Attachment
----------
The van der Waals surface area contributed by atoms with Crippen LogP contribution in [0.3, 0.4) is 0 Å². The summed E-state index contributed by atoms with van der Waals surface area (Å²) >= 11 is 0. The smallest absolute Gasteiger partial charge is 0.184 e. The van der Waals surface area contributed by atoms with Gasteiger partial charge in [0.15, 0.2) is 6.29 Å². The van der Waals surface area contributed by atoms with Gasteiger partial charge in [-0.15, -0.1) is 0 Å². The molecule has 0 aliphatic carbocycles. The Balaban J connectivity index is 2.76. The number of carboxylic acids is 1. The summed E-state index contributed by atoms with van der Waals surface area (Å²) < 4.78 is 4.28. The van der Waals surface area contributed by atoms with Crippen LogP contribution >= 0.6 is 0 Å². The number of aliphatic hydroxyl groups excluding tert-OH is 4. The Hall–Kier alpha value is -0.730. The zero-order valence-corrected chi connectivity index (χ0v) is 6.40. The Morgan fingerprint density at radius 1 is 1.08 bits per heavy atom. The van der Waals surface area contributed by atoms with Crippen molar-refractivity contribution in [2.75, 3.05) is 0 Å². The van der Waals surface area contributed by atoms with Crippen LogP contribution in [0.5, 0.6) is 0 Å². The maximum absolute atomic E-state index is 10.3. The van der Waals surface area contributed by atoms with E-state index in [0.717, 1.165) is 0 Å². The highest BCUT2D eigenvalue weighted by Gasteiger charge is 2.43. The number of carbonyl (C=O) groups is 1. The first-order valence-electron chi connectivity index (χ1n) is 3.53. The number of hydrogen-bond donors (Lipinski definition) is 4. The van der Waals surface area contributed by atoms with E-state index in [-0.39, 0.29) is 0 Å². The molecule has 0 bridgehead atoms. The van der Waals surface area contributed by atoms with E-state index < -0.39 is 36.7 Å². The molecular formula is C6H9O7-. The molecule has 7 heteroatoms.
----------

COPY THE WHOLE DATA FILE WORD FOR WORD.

The van der Waals surface area contributed by atoms with Crippen LogP contribution in [0.3, 0.4) is 0 Å². The summed E-state index contributed by atoms with van der Waals surface area (Å²) >= 11 is 0. The smallest absolute Gasteiger partial charge is 0.184 e. The van der Waals surface area contributed by atoms with Gasteiger partial charge in [0.15, 0.2) is 6.29 Å². The van der Waals surface area contributed by atoms with Gasteiger partial charge in [-0.15, -0.1) is 0 Å². The molecule has 0 aliphatic carbocycles. The Balaban J connectivity index is 2.76. The number of carboxylic acids is 1. The summed E-state index contributed by atoms with van der Waals surface area (Å²) < 4.78 is 4.28. The van der Waals surface area contributed by atoms with Crippen LogP contribution >= 0.6 is 0 Å². The number of aliphatic hydroxyl groups excluding tert-OH is 4. The Hall–Kier alpha value is -0.730. The zero-order valence-corrected chi connectivity index (χ0v) is 6.40. The Morgan fingerprint density at radius 1 is 1.08 bits per heavy atom. The van der Waals surface area contributed by atoms with Crippen molar-refractivity contribution in [2.75, 3.05) is 0 Å². The van der Waals surface area contributed by atoms with Crippen LogP contribution in [0.5, 0.6) is 0 Å². The maximum absolute atomic E-state index is 10.3. The van der Waals surface area contributed by atoms with E-state index in [0.717, 1.165) is 0 Å². The highest BCUT2D eigenvalue weighted by Gasteiger charge is 2.43. The number of carbonyl (C=O) groups is 1. The first-order valence-electron chi connectivity index (χ1n) is 3.53. The number of hydrogen-bond donors (Lipinski definition) is 4. The van der Waals surface area contributed by atoms with E-state index in [-0.39, 0.29) is 0 Å². The molecule has 0 bridgehead atoms. The van der Waals surface area contributed by atoms with E-state index < -0.39 is 36.7 Å². The molecular formula is C6H9O7-. The molecule has 7 heteroatoms.